Bradley Steyn (@bradley_steyn_) is an expert on risk mitigation, operational support, and racial injustice. He is the co-author of Undercover with Mandela’s Spies: The Story of the Boy Who Crossed the Square, a memoir of his time as a double agent working for Nelson Mandela during the dying days of South African Apartheid. [This is part one of a two-part episode. Get the whole story with part two here!]
What We Discuss with Bradley Steyn:
- Bradley shares his observations as a white kid growing up in Apartheid-era South Africa.
- How, as a teenager, Bradley bore witness to the brutal Strijdom Square massacre, in which white supremacist Barend Hendrik Strydom calmly took the lives of eight People of Color and injured 16 with a 9mm pistol.
- The PTSD, nightmares, anger issues, and emotional distress Bradley was forced to cope with in the aftermath of this horrific experience — and still deals with more than three decades later.
- How Bradley was recruited for undercover duty by the feared security police of the Apartheid government while working as a bouncer at a Pretoria gay bar.
- What led to Bradley’s dedication to the anti-Apartheid struggle and his service as a deep cover double agent within the Department of Intelligence and Security under the directive of Chris Hani’s and Nelson Mandela’s paramilitary wing, uMkhonto weSizwe.
- And much more…
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From the introduction to Undercover with Mandela’s Spies: The Story of the Boy Who Crossed the Square by Bradley Steyn and Mark Fine:
“1988 South Africa teeters on the edge of a state of emergency. Almost exactly 40 years ago, 17-year-old Bradley Steyn crosses Pretoria’s Strydom Square and walks straight into a massacre. Barend Strydom, the notorious white supremacist ‘Wit Wolf’ is mowing down black bystanders relaxing in the square during their lunch break. Bradley cradles a dying man in his arms, and, later, with reports of eight dead and 16 seriously injured, he is brought face to face with the insanity of the nation. Suffering from acute PTSD, unable to cope with day-to-day life, and consumed by rage, Bradley spirals out of control.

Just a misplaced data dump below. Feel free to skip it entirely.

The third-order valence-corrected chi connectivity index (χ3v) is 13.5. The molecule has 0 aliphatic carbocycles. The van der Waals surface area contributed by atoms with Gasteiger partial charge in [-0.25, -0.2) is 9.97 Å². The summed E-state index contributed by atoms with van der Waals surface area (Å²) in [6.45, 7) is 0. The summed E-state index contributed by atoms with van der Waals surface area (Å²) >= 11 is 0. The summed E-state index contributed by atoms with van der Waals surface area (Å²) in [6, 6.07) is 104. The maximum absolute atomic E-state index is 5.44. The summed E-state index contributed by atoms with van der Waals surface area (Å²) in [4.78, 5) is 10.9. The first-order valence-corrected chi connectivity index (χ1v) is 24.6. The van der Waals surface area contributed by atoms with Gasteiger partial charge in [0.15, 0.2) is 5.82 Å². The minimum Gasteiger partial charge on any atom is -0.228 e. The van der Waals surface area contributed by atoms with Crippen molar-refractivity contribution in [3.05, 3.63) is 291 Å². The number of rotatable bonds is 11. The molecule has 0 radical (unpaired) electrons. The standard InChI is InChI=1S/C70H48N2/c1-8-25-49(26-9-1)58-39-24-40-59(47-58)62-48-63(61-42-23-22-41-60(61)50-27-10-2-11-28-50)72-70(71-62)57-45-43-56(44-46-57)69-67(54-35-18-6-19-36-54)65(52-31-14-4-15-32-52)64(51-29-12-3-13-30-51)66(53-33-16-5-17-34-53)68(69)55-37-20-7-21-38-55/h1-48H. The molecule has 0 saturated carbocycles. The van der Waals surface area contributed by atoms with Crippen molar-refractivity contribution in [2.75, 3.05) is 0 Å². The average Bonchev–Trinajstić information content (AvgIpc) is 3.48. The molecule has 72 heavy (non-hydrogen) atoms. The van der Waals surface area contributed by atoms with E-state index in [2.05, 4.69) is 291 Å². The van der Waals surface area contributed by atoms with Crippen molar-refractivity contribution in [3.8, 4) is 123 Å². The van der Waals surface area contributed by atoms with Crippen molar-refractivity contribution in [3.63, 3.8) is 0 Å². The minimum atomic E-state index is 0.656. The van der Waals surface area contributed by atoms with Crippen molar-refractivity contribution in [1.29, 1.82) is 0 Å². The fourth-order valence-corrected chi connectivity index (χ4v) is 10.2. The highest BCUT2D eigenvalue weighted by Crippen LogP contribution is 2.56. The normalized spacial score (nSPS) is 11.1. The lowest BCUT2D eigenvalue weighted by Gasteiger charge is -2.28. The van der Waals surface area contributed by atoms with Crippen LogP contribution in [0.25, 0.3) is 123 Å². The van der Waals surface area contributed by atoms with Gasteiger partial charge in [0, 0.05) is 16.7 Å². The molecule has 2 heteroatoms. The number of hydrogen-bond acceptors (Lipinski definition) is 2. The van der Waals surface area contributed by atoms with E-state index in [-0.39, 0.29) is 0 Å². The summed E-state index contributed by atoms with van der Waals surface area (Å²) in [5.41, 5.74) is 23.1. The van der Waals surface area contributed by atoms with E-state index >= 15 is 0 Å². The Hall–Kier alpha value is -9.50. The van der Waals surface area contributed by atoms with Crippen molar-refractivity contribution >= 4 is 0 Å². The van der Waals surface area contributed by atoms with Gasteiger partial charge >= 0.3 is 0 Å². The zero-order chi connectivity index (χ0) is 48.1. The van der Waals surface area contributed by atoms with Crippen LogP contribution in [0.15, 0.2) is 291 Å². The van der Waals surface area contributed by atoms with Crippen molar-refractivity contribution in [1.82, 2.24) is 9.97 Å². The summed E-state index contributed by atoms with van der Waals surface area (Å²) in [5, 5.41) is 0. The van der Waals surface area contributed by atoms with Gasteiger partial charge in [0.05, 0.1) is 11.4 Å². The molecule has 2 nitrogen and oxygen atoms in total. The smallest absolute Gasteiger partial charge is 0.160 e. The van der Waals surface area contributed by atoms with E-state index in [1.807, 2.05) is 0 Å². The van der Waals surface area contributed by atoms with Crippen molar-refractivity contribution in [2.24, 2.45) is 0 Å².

“His parents unwittingly initiate the next chapter in the story of the boy who crossed the square when they arrange for him to join the SA Navy. Here, angry and unable to work through his trauma, he is called upon by the Apartheid regime’s Security Branch to “confront the threat of Communism” and the navy serviceman joins the dreaded D-Section as a classified government enforcer.
“But on the political stage events are changing fast: F.W. de Klerk becomes President, the ANC is legalized, and Nelson Mandela walks to freedom. However, undermining this progress, a sinister Third Force has formed an alliance between the deep state military-intelligence complex, neo-Nazis, and white supremacists. With these forces edging the nation toward a bloody race war, President F.W. de Klerk is forced to make a deal with Nelson Mandela.
“And with this deal, the underground Department of Intelligence and Security (DIS) of the African National Congress (MK) recruits Bradley and Neil De Beer to infiltrate the Third Force network before all hope for a free future is destroyed. Bradley Steyn goes undercover to help unravel the extremists’ master plan — but will his time run out before they discover he is working for Mandela’s spies?”
In this two-part episode, Bradley Steyn joins us to discuss what it was like being on the front lines of this secret dirty war between the ANC and the government of the day, how he’s still coping with PTSD in the aftermath of the massacre he survived only because of the color of his skin, what he’s been up to in the meantime, and why he’s moving back to South Africa after years of living in the United States. [This is part one of a two-part episode. Get the whole story with part two here!]
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Miss our two-part conversation with ex-Al-Qaeda spy Aimen Dean? Catch up by starting with episode 383: Aimen Dean | Nine Lives of a Spy Inside Al-Qaeda Part One here!
Thanks, Bradley Steyn!
If you enjoyed this session with Bradley Steyn, let him know by clicking on the link below and sending him a quick shout out at Twitter:
And if you want us to answer your questions on one of our upcoming weekly Feedback Friday episodes, drop us a line at firstname.lastname@example.org.
Resources from This Episode:
- Undercover with Mandela’s Spies: The Story of the Boy Who Crossed the Square by Bradley Steyn and Mark Fine | Amazon
- Unique Access to Experts from the World of Secrets | SPYEX
- Bradley Steyn | Linktree
- Bradley Steyn | Instagram
- Bradley Steyn | Twitter